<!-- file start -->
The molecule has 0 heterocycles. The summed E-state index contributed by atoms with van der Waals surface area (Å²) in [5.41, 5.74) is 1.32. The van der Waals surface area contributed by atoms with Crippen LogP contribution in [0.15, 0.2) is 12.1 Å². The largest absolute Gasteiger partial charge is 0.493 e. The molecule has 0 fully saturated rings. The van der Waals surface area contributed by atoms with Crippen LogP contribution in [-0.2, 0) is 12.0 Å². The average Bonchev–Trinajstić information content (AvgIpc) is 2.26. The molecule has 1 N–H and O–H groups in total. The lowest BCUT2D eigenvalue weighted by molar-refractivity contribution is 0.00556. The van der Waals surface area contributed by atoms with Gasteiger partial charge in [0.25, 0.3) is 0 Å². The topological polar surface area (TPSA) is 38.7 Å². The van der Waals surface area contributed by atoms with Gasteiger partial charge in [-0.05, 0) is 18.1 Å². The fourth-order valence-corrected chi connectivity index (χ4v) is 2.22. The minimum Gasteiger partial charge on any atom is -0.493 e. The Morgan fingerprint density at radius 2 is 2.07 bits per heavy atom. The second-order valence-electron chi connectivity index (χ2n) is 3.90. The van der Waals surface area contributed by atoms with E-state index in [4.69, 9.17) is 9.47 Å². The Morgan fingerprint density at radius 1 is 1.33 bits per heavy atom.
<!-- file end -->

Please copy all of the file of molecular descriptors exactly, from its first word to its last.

The molecule has 0 heterocycles. The summed E-state index contributed by atoms with van der Waals surface area (Å²) in [5.41, 5.74) is 1.32. The van der Waals surface area contributed by atoms with Crippen LogP contribution in [0.15, 0.2) is 12.1 Å². The largest absolute Gasteiger partial charge is 0.493 e. The molecule has 0 fully saturated rings. The van der Waals surface area contributed by atoms with Crippen LogP contribution in [-0.2, 0) is 12.0 Å². The average Bonchev–Trinajstić information content (AvgIpc) is 2.26. The molecule has 1 N–H and O–H groups in total. The lowest BCUT2D eigenvalue weighted by molar-refractivity contribution is 0.00556. The van der Waals surface area contributed by atoms with Gasteiger partial charge in [0.25, 0.3) is 0 Å². The topological polar surface area (TPSA) is 38.7 Å². The van der Waals surface area contributed by atoms with Gasteiger partial charge in [-0.05, 0) is 18.1 Å². The fourth-order valence-corrected chi connectivity index (χ4v) is 2.22. The minimum Gasteiger partial charge on any atom is -0.493 e. The Morgan fingerprint density at radius 2 is 2.07 bits per heavy atom. The second-order valence-electron chi connectivity index (χ2n) is 3.90. The van der Waals surface area contributed by atoms with E-state index in [4.69, 9.17) is 9.47 Å². The Morgan fingerprint density at radius 1 is 1.33 bits per heavy atom.